Ask writers for writing advice, and they’ll usually offer up some very practical tips. A few examples:
- Give the reader at least one character he or she can root for (Kurt Vonnegut).
- When writing dialogue, read things aloud. Only then will it have the sound of speech (John Steinbeck).
- Avoid detailed descriptions of characters (Elmore Leonard).
- Don’t start off trying to write novels. The short story is your friend (Ray Bradbury).
- Write when you know you’re at your best (Toni Morrison).
- And make sure you always take two sharpened Number 2 pencils with you on airplanes (Margaret Atwood).
Like I said, it’s all pretty nuts-and-bolts advice. But if you’re looking for something a little more colorful and outside-the-box, then look no further than William Faulkner’s 1956 interview with the Paris Review. When asked “Is there any possible formula to follow in order to be a good novelist?,” Faulkner perhaps surprised his interviewer, Jean Stein, when he said:
An artist is a creature driven by demons… He is completely amoral in that he will rob, borrow, beg, or steal from anybody and everybody to get the work done.
Elaborating, Faulkner continued:
The writer’s only responsibility is to his art. He will be completely ruthless if he is a good one. He has a dream. It anguishes him so much he must get rid of it. He has no peace until then. Everything goes by the board: honor, pride, decency, security, happiness, all, to get the book written. If a writer has to rob his mother, he will not hesitate….
If Stein hoped to get Faulkner back into more practical territory with her next question, she was disappointed. To the question, “Then what would be the best environment for a writer?,” Faulkner offered this:
If you mean me, the best job that was ever offered to me was to become a landlord in a brothel. In my opinion it’s the perfect milieu for an artist to work in. It gives him perfect economic freedom; he’s free of fear and hunger; he has a roof over his head and nothing whatever to do except keep a few simple accounts and to go once every month and pay off the local police. The place is quiet during the morning hours, which is the best time of the day to work. There’s enough social life in the evening, if he wishes to participate, to keep him from being bored…. My own experience has been that the tools I need for my trade are paper, tobacco, food, and a little whiskey.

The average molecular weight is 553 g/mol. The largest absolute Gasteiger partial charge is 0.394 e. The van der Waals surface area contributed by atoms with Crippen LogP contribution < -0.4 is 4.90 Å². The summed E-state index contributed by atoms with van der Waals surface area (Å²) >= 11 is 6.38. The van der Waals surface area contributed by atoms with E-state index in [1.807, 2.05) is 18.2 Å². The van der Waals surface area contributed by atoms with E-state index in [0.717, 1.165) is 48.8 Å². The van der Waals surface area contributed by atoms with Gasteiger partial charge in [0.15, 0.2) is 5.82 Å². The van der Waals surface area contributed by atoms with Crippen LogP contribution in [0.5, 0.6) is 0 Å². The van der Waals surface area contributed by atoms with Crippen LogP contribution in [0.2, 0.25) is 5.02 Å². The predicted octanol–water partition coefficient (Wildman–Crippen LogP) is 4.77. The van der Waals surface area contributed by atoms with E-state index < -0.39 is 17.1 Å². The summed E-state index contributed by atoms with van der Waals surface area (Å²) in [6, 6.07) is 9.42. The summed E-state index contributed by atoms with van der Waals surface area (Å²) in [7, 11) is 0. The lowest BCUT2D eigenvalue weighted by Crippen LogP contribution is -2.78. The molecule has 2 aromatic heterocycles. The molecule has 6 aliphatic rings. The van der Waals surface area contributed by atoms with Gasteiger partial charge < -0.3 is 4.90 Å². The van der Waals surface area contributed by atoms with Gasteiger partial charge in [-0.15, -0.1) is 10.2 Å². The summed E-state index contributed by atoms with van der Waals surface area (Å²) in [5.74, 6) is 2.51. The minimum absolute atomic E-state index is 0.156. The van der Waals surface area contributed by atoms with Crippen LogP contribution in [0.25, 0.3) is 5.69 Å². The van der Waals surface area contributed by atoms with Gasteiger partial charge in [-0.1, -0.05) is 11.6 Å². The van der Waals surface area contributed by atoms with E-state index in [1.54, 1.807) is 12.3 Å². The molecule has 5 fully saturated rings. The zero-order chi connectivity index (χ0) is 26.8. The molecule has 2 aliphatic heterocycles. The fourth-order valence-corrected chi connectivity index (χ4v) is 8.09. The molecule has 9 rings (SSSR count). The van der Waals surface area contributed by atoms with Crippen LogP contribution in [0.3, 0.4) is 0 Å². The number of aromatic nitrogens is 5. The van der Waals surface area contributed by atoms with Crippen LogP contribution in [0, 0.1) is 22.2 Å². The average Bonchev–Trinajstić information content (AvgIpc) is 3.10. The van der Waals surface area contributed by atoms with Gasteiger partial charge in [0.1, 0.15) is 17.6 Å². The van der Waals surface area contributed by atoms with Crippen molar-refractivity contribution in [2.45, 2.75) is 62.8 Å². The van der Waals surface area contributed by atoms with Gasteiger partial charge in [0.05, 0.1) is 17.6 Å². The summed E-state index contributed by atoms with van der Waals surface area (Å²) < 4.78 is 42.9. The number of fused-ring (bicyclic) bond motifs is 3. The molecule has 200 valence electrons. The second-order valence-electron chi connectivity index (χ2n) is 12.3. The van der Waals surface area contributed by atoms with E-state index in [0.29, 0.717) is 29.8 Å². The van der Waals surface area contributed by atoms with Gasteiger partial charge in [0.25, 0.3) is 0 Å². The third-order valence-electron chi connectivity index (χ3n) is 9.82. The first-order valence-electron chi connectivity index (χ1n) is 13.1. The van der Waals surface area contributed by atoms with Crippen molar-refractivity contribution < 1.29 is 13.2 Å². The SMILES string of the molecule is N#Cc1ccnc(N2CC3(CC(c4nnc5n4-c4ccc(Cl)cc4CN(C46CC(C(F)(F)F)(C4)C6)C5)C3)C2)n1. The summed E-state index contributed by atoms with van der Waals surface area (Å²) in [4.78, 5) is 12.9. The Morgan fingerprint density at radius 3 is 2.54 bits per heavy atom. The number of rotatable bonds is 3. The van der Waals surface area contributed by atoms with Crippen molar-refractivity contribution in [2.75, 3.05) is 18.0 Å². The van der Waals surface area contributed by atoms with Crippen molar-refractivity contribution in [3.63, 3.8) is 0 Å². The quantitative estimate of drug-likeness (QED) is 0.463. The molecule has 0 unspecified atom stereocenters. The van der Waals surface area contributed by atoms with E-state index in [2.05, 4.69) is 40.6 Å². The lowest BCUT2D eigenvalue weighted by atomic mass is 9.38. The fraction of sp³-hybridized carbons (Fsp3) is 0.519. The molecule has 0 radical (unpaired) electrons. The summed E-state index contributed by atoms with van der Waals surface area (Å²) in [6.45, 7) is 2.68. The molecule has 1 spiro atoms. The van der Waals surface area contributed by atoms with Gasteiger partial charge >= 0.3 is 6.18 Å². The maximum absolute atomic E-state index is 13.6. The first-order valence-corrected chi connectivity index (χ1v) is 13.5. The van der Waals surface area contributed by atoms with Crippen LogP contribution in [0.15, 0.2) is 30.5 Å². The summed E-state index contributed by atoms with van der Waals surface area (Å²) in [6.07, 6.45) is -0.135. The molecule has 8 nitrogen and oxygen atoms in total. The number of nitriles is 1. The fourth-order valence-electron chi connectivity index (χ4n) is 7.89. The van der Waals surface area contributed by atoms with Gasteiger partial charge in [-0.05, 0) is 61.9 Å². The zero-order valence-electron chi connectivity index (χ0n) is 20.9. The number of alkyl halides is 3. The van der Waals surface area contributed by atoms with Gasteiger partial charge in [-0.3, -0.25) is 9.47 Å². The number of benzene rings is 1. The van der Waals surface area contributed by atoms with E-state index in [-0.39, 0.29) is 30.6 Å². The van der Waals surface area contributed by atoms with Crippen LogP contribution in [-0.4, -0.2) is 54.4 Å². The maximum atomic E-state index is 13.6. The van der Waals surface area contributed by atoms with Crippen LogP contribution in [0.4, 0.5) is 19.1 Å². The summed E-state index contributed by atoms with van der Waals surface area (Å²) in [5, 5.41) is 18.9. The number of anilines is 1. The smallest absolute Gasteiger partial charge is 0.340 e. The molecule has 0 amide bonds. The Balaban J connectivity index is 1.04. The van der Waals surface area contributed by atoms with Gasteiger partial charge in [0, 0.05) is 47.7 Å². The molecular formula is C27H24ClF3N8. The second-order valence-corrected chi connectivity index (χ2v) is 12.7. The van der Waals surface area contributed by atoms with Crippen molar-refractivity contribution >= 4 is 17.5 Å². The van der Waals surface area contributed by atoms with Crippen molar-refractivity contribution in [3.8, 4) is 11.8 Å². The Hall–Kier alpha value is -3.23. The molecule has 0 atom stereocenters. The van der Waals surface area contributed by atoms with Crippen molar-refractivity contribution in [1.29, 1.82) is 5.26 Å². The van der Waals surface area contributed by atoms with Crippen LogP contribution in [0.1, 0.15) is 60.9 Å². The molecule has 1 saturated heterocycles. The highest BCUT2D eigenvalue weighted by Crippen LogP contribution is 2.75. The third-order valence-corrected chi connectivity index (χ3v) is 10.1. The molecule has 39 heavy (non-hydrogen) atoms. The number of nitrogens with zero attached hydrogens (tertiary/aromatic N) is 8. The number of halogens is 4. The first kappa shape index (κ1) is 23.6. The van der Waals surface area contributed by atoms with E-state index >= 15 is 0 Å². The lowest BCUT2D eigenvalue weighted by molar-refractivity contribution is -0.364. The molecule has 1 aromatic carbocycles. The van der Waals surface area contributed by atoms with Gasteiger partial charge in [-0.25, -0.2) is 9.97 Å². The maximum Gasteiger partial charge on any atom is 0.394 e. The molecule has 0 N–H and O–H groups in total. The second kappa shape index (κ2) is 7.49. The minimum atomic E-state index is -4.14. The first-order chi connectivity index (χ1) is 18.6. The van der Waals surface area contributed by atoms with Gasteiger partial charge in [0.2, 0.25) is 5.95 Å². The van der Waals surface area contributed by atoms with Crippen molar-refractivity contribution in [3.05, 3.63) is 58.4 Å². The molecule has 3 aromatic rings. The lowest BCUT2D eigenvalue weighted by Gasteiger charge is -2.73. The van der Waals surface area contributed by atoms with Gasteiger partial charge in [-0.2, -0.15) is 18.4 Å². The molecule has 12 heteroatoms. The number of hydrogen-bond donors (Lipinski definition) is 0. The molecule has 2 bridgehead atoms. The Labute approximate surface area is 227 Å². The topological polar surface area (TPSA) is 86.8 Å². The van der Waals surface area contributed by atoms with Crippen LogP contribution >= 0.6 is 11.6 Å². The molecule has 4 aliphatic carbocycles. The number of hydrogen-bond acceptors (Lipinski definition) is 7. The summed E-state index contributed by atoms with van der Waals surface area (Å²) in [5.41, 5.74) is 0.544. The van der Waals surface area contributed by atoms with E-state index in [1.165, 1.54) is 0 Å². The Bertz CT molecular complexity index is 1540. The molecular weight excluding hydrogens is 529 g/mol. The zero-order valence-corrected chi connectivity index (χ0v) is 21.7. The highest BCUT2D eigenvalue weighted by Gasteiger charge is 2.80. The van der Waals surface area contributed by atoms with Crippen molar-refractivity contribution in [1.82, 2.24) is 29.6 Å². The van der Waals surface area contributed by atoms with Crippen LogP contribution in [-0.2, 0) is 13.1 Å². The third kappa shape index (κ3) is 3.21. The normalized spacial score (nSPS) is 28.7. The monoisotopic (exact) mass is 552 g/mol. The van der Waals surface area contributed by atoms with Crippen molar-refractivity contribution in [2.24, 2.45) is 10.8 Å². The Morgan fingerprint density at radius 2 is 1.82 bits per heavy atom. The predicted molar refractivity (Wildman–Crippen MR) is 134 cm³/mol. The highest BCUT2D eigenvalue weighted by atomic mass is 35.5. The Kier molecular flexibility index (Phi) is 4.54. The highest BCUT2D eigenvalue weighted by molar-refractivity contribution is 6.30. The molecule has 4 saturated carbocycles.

If you want to translate this into practical advice, you get something like this. What should a young novelist aspire to? Basically being a Machiavellian-type in a cat house. Not a pretty idea, but that’s how one of America’s pre-eminent writers saw the literary life. And if you strip things down to their rawest essentials, you might find some wisdom there. Live for your art, and give yourself the economic freedom to write. Nothing more. Nothing less.
You can read the complete 1956 interview here.
William Faulkner Tells His Post Office Boss to Stick It (1924)
William Faulkner Audio Archive Goes Online
William Faulkner Reads from As I Lay Dying
Drinking with William Faulkner
“William Faulkner Explains Why Writing is Best to Left Scoundrels … ”
What about Right Scoundrels?
Oddly, I think this mentality is precisely what the dull monotone of Canadian literature needs to revive itself.
Well, conventional disposition has never really work for an artist. Neither for a writing. Freedom is the one item a writer cannot work without. Convention is limiting.
Hmmm, this gives me hope. I’m burning $12/day in Guatemala and writing a novel. My lifestyle is not unlike Faulkner’s – though I have the added luxury of being unemployed.
An amazing text. I can´t stop thinking in take a drink with Faulkner.
Another thought about writing:
“Life holds its miracles, good erupting from darkness chief among them.”
from “The Darkness of an Irish Morning”
by John Patrick Shanley
in The New York Times March 9, 2013